Reform weapons training to protect US troops from brain injury

Reform weapons training to protect US troops from brain injury
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Traumatic brain injury (TBI) is the signature wound of today’s wars, with nearly 380,000 servicemembers diagnosed since 2000. TBI can come from falls, bullets shrapnel, or the blast pressure wave that comes from explosions, such as from enemy improvised explosive devices (IEDs). New research has also shown that servicemembers may experience cognitive deficits after firing heavy weapons, such as shoulder-fired recoilless rifles, even in training.

Recent Department of Defense (DoD) studies have demonstrated that some servicemembers experience cognitive deficits in memory and executive function after firing heavy weapons in training, even within allowable firing limits. After 96 hours, cognitive functioning returned to baseline, but the long-term effect of repeat exposure is unknown. There is cause for concern.

Another DoD study found higher rates of concussion-associated symptoms among individuals with a history of prolonged exposure to low-level blasts from breaching and shoulder-fired weapons.

In other areas, such as sports, scientists are learning more about the harmful effects of repeated, low-level impacts on the brain. DoD animal studies have confirmed this relationship for blast waves, showing cumulative effects from repeated blast exposures over consecutive days. The authors of one DoD study concluded that repeated, low-level blast exposures was “a potential occupational medicine concern.”

The DoD must urgently take steps to mitigate any potentially harmful effects from blast exposure. Congress recently mandated that DoD launch a longitudinal medical study to better understand the effects of blast exposure on the brain. This study is vitally important, but it will likely take years before scientists fully understand precisely how blast waves affect the brain. In the meantime, there are a number of steps that DoD can take today.

The DoD must immediately institute improved safety standards for firing heavy weapons, including lowering firing limits below the threshold for causing negative cognitive effects. Additionally, current firing limits only apply to the maximum number of shots in a 24-hour period. Firing limits should be changed to cover exposures over a longer-time period, to account for the up to 96 hours it can take for servicemembers to reset to baseline. The DoD should also establish an annual and lifetime limit for blast exposure, both for breaching and shoulder-fired weapons.

Even with these adjusted limits, given the risk that servicemembers may develop symptoms years later, DoD should establish a blast exposure record for individual servicemembers.

DoD has developed wearable blast gauges that measure the overpressure levels servicemembers are exposed to when a blast wave hits them. These gauges can be used to create a quantitative record of exposures, which will be vitally important for servicemembers to receive medical care if they develop symptoms later. Congress should pass legislation establishing a comprehensive blast surveillance program to monitor, record, and maintain data on any soldier who is likely to be exposed to blasts in training or in combat.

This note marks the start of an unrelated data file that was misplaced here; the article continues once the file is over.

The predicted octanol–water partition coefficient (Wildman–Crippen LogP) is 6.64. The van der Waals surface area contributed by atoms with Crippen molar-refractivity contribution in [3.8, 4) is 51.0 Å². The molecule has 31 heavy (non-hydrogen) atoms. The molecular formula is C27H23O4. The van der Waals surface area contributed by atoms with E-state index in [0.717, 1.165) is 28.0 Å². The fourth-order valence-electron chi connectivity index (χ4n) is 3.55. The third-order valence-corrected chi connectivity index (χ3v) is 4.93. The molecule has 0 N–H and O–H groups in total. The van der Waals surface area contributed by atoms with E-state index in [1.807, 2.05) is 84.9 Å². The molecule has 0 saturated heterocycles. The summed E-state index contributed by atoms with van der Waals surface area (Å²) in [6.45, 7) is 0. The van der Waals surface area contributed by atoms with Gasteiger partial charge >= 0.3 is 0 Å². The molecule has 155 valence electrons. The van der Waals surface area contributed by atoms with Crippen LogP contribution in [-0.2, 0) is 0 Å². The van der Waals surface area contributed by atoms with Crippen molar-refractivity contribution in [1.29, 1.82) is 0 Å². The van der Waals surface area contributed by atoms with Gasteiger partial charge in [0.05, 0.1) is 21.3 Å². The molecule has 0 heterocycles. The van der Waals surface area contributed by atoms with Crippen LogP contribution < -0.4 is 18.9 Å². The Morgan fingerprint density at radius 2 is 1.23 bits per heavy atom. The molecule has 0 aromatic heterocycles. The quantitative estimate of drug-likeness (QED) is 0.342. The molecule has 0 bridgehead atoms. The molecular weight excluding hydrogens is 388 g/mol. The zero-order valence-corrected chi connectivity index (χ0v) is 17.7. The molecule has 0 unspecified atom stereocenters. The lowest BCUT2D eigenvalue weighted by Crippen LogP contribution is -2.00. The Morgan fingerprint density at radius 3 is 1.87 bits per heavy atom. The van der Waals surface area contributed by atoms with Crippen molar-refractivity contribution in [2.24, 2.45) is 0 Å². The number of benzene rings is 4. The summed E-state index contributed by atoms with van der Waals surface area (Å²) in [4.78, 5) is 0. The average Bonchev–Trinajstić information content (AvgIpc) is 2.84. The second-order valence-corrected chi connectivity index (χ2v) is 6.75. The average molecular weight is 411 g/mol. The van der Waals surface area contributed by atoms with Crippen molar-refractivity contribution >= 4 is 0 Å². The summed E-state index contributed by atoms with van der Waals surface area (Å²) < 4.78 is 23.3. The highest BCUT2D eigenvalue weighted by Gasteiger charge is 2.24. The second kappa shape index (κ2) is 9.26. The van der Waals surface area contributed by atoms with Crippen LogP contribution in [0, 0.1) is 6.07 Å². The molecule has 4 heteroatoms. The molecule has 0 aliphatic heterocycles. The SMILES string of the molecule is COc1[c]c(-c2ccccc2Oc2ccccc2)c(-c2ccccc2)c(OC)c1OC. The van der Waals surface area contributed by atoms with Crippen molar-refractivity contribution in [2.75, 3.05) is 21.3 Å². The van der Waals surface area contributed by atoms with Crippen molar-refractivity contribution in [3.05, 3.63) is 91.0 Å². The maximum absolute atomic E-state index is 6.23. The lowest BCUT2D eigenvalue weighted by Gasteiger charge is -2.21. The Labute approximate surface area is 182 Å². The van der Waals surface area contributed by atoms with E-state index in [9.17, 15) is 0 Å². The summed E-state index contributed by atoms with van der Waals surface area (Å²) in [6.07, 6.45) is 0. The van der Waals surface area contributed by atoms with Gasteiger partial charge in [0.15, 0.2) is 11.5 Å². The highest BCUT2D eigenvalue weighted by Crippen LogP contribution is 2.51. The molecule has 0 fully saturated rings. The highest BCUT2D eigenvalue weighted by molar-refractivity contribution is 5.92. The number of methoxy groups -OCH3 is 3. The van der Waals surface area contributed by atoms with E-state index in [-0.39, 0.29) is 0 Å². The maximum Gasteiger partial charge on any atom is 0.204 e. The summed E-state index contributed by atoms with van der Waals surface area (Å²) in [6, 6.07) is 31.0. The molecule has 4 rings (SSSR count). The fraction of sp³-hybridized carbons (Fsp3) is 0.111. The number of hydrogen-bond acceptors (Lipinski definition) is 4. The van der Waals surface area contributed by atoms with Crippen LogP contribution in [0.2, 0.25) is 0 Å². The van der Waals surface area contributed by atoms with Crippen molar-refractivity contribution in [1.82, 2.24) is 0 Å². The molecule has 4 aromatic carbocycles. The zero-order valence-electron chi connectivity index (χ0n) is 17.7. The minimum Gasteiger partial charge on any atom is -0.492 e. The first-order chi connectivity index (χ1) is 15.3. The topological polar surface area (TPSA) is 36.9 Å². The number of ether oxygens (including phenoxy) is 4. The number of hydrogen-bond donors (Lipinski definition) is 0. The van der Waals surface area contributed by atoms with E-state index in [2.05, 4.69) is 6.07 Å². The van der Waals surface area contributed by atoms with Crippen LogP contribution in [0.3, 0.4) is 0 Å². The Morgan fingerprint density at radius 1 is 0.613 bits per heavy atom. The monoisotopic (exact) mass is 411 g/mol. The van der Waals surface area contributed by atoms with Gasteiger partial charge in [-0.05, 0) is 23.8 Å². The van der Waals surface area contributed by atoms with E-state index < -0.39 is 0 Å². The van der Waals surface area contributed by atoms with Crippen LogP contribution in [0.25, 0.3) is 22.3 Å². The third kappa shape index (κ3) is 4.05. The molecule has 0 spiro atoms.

Given what we now know about the negative cognitive effects of blast exposure on servicemembers’ brains, it would be negligent for DoD to subject servicemembers to these blasts and not record this exposure.

Finally, DoD should establish a design requirement for combat helmets to protect against blast waves. Computer models have shown that improved helmet designs, such as with full-face shields, can reduce the amount of pressure transmitted to the brain by up to 80 percent. Full-face helmets have other tradeoffs, including added weight and reduced visibility, so DoD should conduct a tradespace study to evaluate these tradeoffs and then establish a minimum protection level.

Currently, combat helmets have design requirements for protecting against bullets, shrapnel, and injury from impacts, but not blast pressure. This protection gap means that combat helmets are not designed to mitigate blast pressure waves, an unacceptable shortcoming given emerging knowledge about the harmful effects of blast overpressure.

Military service is inherently dangerous, but the nation owes its servicemembers the best possible protection. Servicemembers should not be placed in harm’s way unless necessary, and when they do suffer injuries, the country owes them appropriate care afterward. The DoD is not meeting these standards today when it comes to protecting warfighters from blast-induced brain injury.

This is not the first time that servicemembers have been exposed to occupational hazards that were later found to cause negative health effects. In past episodes, such as Agent Orange in Vietnam, Gulf War Syndrome, and burn pits in Iraq and Afghanistan, the DoD and VA have been slow to react, leaving servicemembers and veterans to fight for appropriate care. The DoD must do better this time.

Paul Scharre and Lauren Fish are researchers at the Center for a New American Security (CNAS). They are the authors of the recent CNAS report, “Protecting Warfighters from Blast Injury,” part of the Super Soldiers series.